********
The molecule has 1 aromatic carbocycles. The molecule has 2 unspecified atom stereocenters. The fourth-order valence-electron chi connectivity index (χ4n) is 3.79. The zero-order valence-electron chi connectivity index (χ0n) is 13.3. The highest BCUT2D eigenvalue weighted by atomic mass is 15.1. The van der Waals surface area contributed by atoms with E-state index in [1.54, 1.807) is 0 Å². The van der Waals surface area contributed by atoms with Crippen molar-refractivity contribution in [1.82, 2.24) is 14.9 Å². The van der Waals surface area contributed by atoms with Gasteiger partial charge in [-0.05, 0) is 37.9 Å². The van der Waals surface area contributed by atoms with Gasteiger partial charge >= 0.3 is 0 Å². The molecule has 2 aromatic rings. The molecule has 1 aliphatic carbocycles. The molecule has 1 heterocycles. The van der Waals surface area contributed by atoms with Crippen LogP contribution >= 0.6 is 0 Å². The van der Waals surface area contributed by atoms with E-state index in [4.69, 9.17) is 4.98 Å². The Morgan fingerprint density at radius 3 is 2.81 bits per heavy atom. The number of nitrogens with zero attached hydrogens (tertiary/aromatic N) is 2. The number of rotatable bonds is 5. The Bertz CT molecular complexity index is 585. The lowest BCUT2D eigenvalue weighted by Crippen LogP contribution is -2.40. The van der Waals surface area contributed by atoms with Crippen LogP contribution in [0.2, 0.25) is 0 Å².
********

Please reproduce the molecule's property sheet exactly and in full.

The molecule has 1 aromatic carbocycles. The molecule has 2 unspecified atom stereocenters. The fourth-order valence-electron chi connectivity index (χ4n) is 3.79. The zero-order valence-electron chi connectivity index (χ0n) is 13.3. The highest BCUT2D eigenvalue weighted by atomic mass is 15.1. The van der Waals surface area contributed by atoms with E-state index in [1.54, 1.807) is 0 Å². The van der Waals surface area contributed by atoms with Crippen molar-refractivity contribution in [1.82, 2.24) is 14.9 Å². The van der Waals surface area contributed by atoms with Gasteiger partial charge in [-0.05, 0) is 37.9 Å². The van der Waals surface area contributed by atoms with Gasteiger partial charge >= 0.3 is 0 Å². The molecule has 2 aromatic rings. The molecule has 1 aliphatic carbocycles. The molecule has 1 heterocycles. The van der Waals surface area contributed by atoms with Crippen LogP contribution >= 0.6 is 0 Å². The van der Waals surface area contributed by atoms with E-state index in [4.69, 9.17) is 4.98 Å². The Morgan fingerprint density at radius 3 is 2.81 bits per heavy atom. The number of nitrogens with zero attached hydrogens (tertiary/aromatic N) is 2. The number of rotatable bonds is 5. The Bertz CT molecular complexity index is 585. The lowest BCUT2D eigenvalue weighted by Crippen LogP contribution is -2.40. The van der Waals surface area contributed by atoms with Crippen LogP contribution in [0.2, 0.25) is 0 Å².